Photographing at the MET

During the Art Department’s annual trip to the Metropolitan Museum of Art that Marywood students can attend each fall semester, I chose to work on an assignment that had been given out in my portrait photography class. Our miniature assignment was to do some street photography style portraiture, and to really focus on our framing, leading lines, and geometric shapes.

The day prior to the trip, I had attempted to get some images that met the criteria of this assignment shooting around campus, but none of them were as striking as I would have liked. While they met the criteria I felt that I could do something better.

Upon arriving at the MET I realized I had the perfect opportunity to produce some better images, as well as tour such an amazing museum! At first I struggled to point my camera directly at people, as I am typically self conscious of photographing strangers in a public setting, as most young photographers are. However, after I settled in to the idea and had been roaming about for a good half hour I began to gain more confidence, as well as finding unique and interesting shots that I had been hoping for. It did help that I had a good laugh at capturing a picture of a young man eating a granola bar where he was likely not supposed to, given how close he was to a display of pottery. With that having lightened my mood, I set out to take more direct photos of people.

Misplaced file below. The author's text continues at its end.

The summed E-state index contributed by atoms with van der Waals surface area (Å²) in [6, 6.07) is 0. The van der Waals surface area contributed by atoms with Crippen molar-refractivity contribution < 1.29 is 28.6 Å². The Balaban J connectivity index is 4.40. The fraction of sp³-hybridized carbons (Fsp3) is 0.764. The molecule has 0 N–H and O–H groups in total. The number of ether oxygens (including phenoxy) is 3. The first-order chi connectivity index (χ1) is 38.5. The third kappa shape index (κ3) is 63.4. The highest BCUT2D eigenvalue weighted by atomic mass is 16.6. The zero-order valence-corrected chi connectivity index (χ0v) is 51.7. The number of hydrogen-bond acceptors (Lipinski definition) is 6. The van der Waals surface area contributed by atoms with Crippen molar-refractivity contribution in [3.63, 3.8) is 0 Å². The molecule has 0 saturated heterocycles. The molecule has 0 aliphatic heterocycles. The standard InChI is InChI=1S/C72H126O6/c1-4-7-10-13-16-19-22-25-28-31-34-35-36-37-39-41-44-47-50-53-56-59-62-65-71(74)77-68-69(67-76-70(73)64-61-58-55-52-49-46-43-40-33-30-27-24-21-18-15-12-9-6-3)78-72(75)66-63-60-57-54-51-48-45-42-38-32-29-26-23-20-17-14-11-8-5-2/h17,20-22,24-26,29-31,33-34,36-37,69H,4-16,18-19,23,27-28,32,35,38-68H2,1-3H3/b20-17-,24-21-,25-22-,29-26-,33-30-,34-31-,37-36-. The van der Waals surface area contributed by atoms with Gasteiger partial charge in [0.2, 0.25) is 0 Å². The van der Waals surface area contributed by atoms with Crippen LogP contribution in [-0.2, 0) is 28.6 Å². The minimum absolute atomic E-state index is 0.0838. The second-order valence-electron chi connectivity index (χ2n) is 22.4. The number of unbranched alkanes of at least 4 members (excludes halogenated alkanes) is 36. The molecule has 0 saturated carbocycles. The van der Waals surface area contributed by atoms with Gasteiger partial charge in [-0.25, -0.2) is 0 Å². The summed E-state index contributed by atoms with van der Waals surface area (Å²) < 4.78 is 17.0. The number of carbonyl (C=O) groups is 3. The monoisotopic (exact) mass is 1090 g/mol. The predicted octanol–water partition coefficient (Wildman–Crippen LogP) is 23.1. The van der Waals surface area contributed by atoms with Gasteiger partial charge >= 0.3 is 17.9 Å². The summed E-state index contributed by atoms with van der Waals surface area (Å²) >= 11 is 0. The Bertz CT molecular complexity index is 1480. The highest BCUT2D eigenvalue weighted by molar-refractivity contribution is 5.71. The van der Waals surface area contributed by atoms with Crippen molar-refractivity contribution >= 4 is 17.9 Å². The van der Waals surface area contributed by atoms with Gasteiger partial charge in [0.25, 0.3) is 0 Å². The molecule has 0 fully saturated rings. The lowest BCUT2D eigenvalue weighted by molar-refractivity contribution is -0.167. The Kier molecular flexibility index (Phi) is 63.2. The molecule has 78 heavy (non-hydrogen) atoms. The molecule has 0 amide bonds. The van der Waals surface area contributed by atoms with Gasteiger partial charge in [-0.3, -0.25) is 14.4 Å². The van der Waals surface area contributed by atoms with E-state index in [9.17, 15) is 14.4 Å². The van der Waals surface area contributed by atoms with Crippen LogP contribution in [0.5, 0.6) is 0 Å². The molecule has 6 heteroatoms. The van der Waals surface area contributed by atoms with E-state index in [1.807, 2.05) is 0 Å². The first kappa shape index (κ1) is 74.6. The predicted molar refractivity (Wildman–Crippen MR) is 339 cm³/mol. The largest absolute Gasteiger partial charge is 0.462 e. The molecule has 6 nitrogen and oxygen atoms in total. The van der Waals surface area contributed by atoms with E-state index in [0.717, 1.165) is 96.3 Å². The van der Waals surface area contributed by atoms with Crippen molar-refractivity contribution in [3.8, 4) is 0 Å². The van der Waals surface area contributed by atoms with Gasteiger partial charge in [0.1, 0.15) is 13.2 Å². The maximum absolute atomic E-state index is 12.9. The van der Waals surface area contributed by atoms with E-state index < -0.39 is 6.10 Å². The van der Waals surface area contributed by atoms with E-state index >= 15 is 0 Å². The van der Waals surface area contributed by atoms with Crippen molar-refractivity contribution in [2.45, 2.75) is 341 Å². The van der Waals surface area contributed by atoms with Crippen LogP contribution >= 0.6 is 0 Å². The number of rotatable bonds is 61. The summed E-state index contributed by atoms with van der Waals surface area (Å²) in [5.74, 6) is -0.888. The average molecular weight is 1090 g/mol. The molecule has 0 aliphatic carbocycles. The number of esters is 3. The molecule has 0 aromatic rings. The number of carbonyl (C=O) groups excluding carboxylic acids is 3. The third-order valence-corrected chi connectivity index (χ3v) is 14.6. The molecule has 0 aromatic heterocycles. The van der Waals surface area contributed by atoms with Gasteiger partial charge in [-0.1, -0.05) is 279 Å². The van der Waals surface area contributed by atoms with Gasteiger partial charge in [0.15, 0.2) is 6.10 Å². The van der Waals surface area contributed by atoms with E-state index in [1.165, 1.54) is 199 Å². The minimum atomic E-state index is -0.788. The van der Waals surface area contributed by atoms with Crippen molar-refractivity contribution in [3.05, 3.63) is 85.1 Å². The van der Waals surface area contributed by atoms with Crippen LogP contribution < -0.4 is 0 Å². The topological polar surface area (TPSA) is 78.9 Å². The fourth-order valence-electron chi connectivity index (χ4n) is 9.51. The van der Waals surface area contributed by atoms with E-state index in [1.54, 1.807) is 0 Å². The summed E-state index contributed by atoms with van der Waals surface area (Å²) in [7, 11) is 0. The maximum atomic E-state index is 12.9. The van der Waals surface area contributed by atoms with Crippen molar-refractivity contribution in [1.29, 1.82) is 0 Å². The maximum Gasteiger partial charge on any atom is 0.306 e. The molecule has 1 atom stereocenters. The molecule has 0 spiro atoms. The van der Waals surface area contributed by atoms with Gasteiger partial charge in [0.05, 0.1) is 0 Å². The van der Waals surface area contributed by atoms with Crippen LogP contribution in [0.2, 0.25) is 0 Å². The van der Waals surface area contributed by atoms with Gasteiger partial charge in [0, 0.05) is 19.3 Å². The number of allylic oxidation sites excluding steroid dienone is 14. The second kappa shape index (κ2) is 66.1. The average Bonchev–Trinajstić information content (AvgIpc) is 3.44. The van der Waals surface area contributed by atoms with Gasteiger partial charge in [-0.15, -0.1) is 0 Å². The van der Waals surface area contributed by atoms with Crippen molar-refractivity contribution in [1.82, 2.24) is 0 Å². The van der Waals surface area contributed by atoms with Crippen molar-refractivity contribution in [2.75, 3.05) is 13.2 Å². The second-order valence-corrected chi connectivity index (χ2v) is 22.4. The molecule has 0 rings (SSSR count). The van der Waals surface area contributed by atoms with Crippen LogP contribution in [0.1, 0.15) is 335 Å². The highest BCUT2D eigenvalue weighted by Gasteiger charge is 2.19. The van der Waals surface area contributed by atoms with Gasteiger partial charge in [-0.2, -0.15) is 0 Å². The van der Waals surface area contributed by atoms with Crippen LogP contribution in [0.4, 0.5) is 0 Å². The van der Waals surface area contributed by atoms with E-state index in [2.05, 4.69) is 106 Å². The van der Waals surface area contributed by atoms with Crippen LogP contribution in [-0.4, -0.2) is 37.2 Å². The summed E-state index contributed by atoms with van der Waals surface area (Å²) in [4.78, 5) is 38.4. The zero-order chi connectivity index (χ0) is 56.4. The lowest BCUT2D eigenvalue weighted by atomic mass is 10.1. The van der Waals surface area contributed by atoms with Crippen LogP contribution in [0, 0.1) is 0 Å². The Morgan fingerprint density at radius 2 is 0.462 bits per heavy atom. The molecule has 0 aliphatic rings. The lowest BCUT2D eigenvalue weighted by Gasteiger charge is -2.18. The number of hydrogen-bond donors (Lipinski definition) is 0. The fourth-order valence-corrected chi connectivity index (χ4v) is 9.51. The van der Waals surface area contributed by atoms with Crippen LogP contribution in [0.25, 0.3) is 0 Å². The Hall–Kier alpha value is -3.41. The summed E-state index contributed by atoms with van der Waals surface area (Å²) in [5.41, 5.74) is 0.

Working my way through almost every section of the MET, certain areas were most certainly more well lit than others, but I tried my best to capture what I saw, and show how others were experiencing the MET. I looked for lines in railings, stairs, artwork, etc. that would lead into my subjects in order to make them more prominent, helping lead the viewer’s eye there. As far as geometric shapes, the modern art wing was obviously one of the best backdrops to create a simple but eye catching background! In addition to the modern art wing, the lighting, leading lines, geometric shapes, as well as the abundance of people in the Temple of Dendur surely made for some interesting photos! These, along with another photo I took in the Egyptian section, were among my favorites captured that day.

Overall it was such a fun and in the end creative experience, one which I am so glad to have been able to have! Being my first time at the MET I was blown away by the artwork that I was able to see and enjoyed being able to wander about the museum for the whole day. I highly recommend the trip for any other students, art majors or not, as it was both educational and entertaining!

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